I care about this, because Lorde’s music is the type you make memories with, or in my case, make up memories for. She writes words to live for. Lorde’s wit and sharp imagery stays intact, thank God, through Antonoff’s synths marching in the disco production. “But my hips have missed your hips,” Lorde sings in Sober, and definitively, we know we’re not in the suburbs anymore with her. “So, let’s get to know the tricks, will you sway with me, go astray with me?”
Turns out all I needed to do was to put my headphones on, bring Lorde’s voice as close to my ear canals as possible. It is what needs to be heard the most, her voice, amid the glittering production. I hated that I couldn’t hear her lyrics. It felt suffocating, incidentally, kind of like being in the middle of a dance floor full of people and being unhappy about that fact.
The magic happens towards the middle of the album. There, she shifts gears, and takes us to the heat of her heartbreak. The big why of it all. “Baby really hurt me, crying in the taxi, he don’t wanna know me, says he made the big mistake of dancing in my storm. Says it was poison.“ This is not a concept album about a breakup, because that’s not what Lorde does. She tells her stories, weaves emotional atmosphere with the tangible everyday. Her specificity feels close to home. “Now we sit in your car and our love is a ghost. Well I guess I should go,” she sings.
It is frankly, a selfish relief that she remains Our Lady of Sorrows, Big Hair, and Elemental Dancing. Her weakest songs are songs that sound like anything else on the Top 40 (Homemade Dynamite, Supercut), but even her “worst” is better than most. And the absolute gems? It combines her hypnotic poetry with grand production, and a dose of sonic surprises (thanks to the deft hands of Flume). She whips you out of dreary old Manila and into her Auckland, dreaming with her of Paris. “But we’re the greatest, they’ll hang us at the Louvre. Down the back, but who cares, still the Louvre.” And ultimately, Lorde can’t be faulted for wanting to broadcast the “boom boom boom and make them all dance to it.”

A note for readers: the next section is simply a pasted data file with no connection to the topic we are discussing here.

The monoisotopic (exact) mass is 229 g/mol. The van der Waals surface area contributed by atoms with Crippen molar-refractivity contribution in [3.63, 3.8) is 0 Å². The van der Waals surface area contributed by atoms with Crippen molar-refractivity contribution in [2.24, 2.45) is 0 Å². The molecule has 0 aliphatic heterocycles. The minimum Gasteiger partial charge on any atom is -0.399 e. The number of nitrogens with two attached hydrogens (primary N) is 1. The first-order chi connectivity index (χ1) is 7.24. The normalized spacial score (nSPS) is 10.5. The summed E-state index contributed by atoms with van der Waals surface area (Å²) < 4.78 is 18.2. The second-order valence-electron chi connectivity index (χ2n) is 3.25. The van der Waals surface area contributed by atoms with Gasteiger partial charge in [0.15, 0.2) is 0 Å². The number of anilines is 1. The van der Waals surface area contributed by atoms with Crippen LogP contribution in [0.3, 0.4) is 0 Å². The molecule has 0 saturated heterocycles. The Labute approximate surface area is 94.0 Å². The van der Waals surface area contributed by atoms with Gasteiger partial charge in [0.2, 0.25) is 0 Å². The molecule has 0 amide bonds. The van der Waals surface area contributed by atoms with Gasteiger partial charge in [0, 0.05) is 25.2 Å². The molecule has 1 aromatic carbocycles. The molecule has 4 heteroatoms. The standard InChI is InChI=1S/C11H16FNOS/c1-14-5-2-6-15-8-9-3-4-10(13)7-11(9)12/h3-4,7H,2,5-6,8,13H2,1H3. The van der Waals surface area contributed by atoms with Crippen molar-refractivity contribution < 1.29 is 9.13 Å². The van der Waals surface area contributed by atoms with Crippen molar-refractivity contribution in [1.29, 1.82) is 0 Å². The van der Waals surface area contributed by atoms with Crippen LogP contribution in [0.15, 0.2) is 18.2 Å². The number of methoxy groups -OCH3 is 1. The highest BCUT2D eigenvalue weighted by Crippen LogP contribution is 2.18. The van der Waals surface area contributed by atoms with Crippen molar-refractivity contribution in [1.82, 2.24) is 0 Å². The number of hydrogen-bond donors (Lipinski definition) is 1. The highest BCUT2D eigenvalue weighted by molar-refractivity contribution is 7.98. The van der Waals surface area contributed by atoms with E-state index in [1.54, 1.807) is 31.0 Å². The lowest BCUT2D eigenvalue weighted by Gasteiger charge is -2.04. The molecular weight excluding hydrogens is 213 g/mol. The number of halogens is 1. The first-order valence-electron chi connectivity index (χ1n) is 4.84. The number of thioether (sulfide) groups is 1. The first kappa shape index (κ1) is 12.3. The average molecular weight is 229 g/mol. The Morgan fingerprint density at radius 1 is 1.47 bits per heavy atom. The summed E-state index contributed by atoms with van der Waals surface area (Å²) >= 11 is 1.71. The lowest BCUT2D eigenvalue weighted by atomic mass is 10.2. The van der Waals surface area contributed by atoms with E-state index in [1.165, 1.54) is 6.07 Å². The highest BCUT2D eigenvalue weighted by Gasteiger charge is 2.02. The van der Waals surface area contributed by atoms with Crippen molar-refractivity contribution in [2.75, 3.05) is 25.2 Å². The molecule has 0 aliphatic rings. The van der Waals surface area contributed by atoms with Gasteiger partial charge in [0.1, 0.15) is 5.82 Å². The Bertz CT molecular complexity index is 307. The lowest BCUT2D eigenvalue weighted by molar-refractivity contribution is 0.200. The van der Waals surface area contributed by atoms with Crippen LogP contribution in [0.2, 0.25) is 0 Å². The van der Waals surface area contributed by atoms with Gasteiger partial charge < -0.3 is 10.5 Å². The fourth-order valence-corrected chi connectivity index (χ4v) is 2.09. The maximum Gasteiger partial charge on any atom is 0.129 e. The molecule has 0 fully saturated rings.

A heartbreak will change you. It should. Some people are not going to like who you become after. But as Lorde shows us, we don’t have to wait for a green light from anyone else. We flip the switch ourselves. “I care for myself the way I used to care about you,” Lorde sings with the victory of someone who survived the five stages of a break-up. We can fail and flail and f*** and f*** up. If with “Pure Heroine,” all we had is our friends, with “Melodrama,” we reach an inevitable conclusion with Lorde, a truth about growing up. Quoting RuPaul, “If you can’t love yourself, how the hell you gon’ love somebody else?” Cool. Now I have a soundtrack to my next hard fall and foray into love, and the inevitable nuclear aftermath. Thanks, girl.